What has racial polarisation got to do with green chemistry? Ehmm, probably nothing. But it just so happened that I had two conversations with graduating students, one on racial polarisation (amongst other things) and the other, green chemistry, one after the other.
Racial polarisation is "a fact of life" on campus. It's there for everyone to see. But what does the term "racial polarisation" really mean, I asked the young lady. Well you can see the Malay students will sit in one corner of the lecture hall, the Chinese in another corner, and the Indians in between. They mix amongst themselves, eat amongst themselves, study amongst themselves. Is that it? Is there a feeling of hatred? Feelings of superiority of one over the other? Feelings of jealousies or envy? This is where it gets fuzzy. Nobody really wants to talk about it or dares to talk about it in the open (for fear of the consequences). But yes, a little bit of this and that. Of course, I have had students who say there really is no problem of racial polarisation on campus. "We just get along we each other" - "its the people outside campus who make into a political issue". Perhaps this is another important viewpoint. So, the next question I asked is "what can we do about it? what should we do about it?" Hhmm, tough one. She promises to think harder about that. Which brings me to a visit from a researcher who came to see me about measuring sustainability and proposed to measure racial polarisation on campus. I said, what for? We already know it's there. Perhaps we should measure what the universities are doing about it? Are we trying hard enough to work with all groups? Do we make the effort or just say, "its all up to them"?
OK, I see your finger pointed at me. I see many students here in my Kampus Sejahtera office. All shapes and sizes and colours. They tend to clique amongst their own races, which is fine. Do I try to make them work across races. I do, I do - but I make it a point not to compel. I try to create opportunities for them to be together. But it's tough. Ah, I heard that the student department was more successful this year in getting more Chinese and Indian students volunteers for the new students orientation programme. Making the effort is the first step.
And green chemistry? I had my simple lunch with two graduating chemists. Naturally I instigated them. Can USM focus entirely on green chemistry? For instance, we should only fund research and research fellowships (for post-grads) if they work on green, natural chemicals - nothing synthetic? It is the synthetic chemicals which are the major culprits of environmental pollution and health hazards. The response was intriguing. It we want to push our world ranking up, the fastest (or only) way to is to continue supporting synthetic chemistry (and the School of Chemical Sciences is one of the high flyers in publications) because it would take too long for green chemistry to get published. Why, you ask? Well, green means either we work on natural chemicals or we only invent chemicals which have no harmful impacts. That means we would have to subject it to rigorous and time-consuming life-cycle assessment. And most of the time we can't even tell how the chemical is going to be used in real life. Just look at plastics and polystyrene. The genius as DOW Chemical invented polystyrene but I am sure they didn't think about it becoming The White Coffin (or did they?). Talking of which I was at the Adventist Hospital in Penang to visit a pair of twins and found out that the hospital uses polystyrene containers for its patients. As I was leaving, I noticed a newspaper clipping in the lift proclaiming that polystyrence containers are safe for use. Hey, will someone tell them that it's the styrene that should worry about. Do they know styrene can migrate through the food? Do they know styrene is toxic (poisonous)? BTW, if you are having normal delivery it will cost RM2,000 - RM3,000 but a pair of twins will dig a big hole in your pockets (about RM10,000). For that kind of fees, don't they treat their patients with more tender loving care, instead of feeding them poisons? Yah, yah, I know, its a safe level of toxin. What kind of medical thinking is that?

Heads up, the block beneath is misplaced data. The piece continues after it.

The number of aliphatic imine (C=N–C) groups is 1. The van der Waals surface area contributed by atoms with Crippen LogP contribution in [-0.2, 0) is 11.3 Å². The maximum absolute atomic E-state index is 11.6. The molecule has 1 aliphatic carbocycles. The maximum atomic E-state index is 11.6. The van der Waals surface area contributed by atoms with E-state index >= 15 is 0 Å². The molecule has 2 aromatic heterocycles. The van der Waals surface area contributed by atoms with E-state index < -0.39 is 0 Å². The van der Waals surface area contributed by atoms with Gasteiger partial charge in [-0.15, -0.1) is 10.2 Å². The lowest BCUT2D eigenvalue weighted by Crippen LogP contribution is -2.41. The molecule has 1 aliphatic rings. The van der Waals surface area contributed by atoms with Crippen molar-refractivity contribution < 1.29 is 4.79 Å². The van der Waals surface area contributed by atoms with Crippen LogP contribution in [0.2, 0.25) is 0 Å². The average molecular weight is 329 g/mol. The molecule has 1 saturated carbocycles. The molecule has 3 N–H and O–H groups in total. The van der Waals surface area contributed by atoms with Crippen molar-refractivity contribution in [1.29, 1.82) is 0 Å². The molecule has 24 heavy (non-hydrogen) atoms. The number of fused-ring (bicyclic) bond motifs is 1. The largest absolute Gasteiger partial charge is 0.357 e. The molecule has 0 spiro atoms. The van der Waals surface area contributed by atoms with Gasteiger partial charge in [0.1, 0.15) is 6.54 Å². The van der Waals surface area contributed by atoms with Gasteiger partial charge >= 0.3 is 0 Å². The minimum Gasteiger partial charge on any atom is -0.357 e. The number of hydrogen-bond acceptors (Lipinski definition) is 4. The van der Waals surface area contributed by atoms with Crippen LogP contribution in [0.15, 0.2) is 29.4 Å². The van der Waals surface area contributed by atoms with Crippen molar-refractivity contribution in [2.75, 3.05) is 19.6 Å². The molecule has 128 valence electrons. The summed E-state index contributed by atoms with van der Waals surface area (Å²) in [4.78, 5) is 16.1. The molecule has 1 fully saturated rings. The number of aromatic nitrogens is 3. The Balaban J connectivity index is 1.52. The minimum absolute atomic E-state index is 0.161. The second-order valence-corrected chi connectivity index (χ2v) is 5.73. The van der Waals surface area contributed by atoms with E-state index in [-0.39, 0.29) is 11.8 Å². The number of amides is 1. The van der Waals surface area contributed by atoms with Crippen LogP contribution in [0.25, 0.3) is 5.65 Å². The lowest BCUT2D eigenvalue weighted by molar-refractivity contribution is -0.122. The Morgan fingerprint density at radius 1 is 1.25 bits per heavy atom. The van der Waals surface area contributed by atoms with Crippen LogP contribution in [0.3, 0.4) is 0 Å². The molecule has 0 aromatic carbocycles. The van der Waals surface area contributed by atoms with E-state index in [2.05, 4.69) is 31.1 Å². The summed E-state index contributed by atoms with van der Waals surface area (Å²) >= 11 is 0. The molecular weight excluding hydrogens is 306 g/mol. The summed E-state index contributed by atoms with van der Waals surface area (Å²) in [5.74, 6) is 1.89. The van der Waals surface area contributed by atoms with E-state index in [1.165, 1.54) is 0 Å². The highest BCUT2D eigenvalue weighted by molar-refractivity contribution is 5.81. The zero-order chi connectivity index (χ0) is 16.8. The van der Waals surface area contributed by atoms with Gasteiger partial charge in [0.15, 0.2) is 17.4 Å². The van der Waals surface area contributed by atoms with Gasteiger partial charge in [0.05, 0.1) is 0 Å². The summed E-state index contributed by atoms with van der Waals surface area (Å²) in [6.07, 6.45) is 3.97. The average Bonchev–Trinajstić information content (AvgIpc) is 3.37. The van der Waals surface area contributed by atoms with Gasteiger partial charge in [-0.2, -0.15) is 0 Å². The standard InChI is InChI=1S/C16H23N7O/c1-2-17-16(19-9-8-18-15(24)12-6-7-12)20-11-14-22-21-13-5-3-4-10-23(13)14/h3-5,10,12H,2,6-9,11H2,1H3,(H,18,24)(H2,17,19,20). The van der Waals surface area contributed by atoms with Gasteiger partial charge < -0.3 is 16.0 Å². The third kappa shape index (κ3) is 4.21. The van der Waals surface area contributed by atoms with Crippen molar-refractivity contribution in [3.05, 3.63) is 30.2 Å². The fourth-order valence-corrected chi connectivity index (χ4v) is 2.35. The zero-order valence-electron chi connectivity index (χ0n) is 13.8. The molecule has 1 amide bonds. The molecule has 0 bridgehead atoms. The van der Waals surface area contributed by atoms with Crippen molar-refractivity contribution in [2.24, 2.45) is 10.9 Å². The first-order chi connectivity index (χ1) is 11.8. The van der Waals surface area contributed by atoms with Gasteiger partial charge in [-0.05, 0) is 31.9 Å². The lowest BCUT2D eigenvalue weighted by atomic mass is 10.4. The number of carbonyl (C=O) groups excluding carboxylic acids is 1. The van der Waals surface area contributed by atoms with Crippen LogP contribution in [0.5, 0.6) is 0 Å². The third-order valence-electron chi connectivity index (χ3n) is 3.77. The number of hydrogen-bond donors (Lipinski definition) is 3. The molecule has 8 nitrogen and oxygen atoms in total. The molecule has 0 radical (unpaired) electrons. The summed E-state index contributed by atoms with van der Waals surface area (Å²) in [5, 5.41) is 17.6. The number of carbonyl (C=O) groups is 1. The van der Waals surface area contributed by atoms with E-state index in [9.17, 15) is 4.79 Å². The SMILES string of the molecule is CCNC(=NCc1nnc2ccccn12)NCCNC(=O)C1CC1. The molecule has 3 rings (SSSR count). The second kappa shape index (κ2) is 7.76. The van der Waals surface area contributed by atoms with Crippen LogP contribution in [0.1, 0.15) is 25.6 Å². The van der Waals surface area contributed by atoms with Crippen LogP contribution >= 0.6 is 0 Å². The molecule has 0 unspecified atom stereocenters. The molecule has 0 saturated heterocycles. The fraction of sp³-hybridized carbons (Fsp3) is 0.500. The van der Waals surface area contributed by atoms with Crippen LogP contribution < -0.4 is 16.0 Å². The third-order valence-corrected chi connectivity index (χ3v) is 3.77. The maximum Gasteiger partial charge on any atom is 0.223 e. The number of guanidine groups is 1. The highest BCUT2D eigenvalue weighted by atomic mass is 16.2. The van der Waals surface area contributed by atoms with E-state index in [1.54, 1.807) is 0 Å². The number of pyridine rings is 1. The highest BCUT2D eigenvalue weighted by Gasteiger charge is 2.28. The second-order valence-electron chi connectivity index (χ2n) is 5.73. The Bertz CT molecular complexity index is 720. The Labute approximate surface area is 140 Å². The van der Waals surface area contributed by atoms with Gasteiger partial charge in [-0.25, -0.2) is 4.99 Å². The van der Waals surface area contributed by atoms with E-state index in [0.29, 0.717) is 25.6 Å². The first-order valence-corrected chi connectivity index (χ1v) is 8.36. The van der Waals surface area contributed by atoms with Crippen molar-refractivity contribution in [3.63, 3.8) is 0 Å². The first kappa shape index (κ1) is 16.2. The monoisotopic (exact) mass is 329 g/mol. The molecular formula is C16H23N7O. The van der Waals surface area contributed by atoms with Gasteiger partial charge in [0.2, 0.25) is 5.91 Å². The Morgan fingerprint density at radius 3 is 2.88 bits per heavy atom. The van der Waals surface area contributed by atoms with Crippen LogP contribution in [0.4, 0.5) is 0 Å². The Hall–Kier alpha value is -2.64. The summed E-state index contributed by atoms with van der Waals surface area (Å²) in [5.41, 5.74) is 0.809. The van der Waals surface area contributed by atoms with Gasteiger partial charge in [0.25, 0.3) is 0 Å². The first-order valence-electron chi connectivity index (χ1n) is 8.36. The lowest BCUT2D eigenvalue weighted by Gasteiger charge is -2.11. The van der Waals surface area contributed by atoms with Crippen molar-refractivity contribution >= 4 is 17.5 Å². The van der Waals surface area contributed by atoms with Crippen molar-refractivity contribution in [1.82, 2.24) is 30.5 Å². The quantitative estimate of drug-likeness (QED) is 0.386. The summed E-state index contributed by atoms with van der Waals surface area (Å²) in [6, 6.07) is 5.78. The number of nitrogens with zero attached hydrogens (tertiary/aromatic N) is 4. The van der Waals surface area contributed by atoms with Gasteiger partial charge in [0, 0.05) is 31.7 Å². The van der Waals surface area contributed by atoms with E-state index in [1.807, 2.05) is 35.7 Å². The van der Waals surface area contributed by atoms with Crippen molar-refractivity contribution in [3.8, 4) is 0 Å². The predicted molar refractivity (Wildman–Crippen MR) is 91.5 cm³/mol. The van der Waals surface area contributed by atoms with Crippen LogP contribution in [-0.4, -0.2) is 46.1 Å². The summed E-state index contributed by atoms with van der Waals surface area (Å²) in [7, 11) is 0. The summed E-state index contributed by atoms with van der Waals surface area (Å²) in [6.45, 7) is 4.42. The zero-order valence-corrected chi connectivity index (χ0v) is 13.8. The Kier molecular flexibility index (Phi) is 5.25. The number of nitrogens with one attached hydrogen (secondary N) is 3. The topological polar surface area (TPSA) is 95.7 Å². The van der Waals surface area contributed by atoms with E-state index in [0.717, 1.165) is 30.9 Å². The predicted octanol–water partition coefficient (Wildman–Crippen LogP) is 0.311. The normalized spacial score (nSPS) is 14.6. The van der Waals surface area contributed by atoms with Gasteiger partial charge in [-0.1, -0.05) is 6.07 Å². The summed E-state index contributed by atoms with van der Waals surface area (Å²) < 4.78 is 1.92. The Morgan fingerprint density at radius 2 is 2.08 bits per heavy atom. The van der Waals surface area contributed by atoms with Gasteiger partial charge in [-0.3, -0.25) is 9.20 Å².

Well, back to green chemistry. So, should USM as a sustainability-led university set a long-term target (maybe 20 years?) of focussing only on green chemistry?